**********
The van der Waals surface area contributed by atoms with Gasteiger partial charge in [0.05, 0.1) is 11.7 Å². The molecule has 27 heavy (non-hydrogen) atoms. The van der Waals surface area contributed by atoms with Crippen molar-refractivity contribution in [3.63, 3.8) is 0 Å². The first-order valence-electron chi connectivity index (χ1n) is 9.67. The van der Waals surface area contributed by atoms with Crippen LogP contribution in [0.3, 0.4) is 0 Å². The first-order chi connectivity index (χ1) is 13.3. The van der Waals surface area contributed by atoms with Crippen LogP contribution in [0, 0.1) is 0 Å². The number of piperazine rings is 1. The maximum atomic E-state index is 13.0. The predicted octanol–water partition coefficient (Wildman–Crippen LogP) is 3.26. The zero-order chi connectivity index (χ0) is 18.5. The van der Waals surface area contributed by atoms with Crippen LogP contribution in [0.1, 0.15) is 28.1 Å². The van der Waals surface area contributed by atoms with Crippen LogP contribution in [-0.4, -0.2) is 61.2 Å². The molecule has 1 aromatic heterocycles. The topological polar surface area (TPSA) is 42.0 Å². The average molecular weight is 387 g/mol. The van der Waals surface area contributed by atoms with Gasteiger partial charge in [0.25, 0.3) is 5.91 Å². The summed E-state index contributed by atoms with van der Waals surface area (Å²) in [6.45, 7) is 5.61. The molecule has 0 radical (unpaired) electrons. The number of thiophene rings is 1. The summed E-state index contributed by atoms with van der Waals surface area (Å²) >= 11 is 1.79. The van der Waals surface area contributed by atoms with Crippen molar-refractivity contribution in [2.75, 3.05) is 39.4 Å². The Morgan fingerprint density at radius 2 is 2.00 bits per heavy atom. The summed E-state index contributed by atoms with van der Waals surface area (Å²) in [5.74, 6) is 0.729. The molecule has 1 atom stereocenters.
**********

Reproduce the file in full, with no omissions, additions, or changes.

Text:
The van der Waals surface area contributed by atoms with Gasteiger partial charge in [0.05, 0.1) is 11.7 Å². The molecule has 27 heavy (non-hydrogen) atoms. The van der Waals surface area contributed by atoms with Crippen molar-refractivity contribution in [3.63, 3.8) is 0 Å². The first-order valence-electron chi connectivity index (χ1n) is 9.67. The van der Waals surface area contributed by atoms with Crippen LogP contribution in [0.3, 0.4) is 0 Å². The first-order chi connectivity index (χ1) is 13.3. The van der Waals surface area contributed by atoms with Crippen LogP contribution in [0, 0.1) is 0 Å². The number of piperazine rings is 1. The maximum atomic E-state index is 13.0. The predicted octanol–water partition coefficient (Wildman–Crippen LogP) is 3.26. The zero-order chi connectivity index (χ0) is 18.5. The van der Waals surface area contributed by atoms with Crippen LogP contribution in [0.1, 0.15) is 28.1 Å². The van der Waals surface area contributed by atoms with Crippen LogP contribution in [-0.4, -0.2) is 61.2 Å². The molecule has 1 aromatic heterocycles. The topological polar surface area (TPSA) is 42.0 Å². The average molecular weight is 387 g/mol. The van der Waals surface area contributed by atoms with Gasteiger partial charge in [0.25, 0.3) is 5.91 Å². The summed E-state index contributed by atoms with van der Waals surface area (Å²) in [6.45, 7) is 5.61. The molecule has 0 radical (unpaired) electrons. The number of thiophene rings is 1. The summed E-state index contributed by atoms with van der Waals surface area (Å²) >= 11 is 1.79. The van der Waals surface area contributed by atoms with Crippen molar-refractivity contribution in [2.75, 3.05) is 39.4 Å². The Morgan fingerprint density at radius 2 is 2.00 bits per heavy atom. The summed E-state index contributed by atoms with van der Waals surface area (Å²) in [5.74, 6) is 0.729. The molecule has 1 atom stereocenters.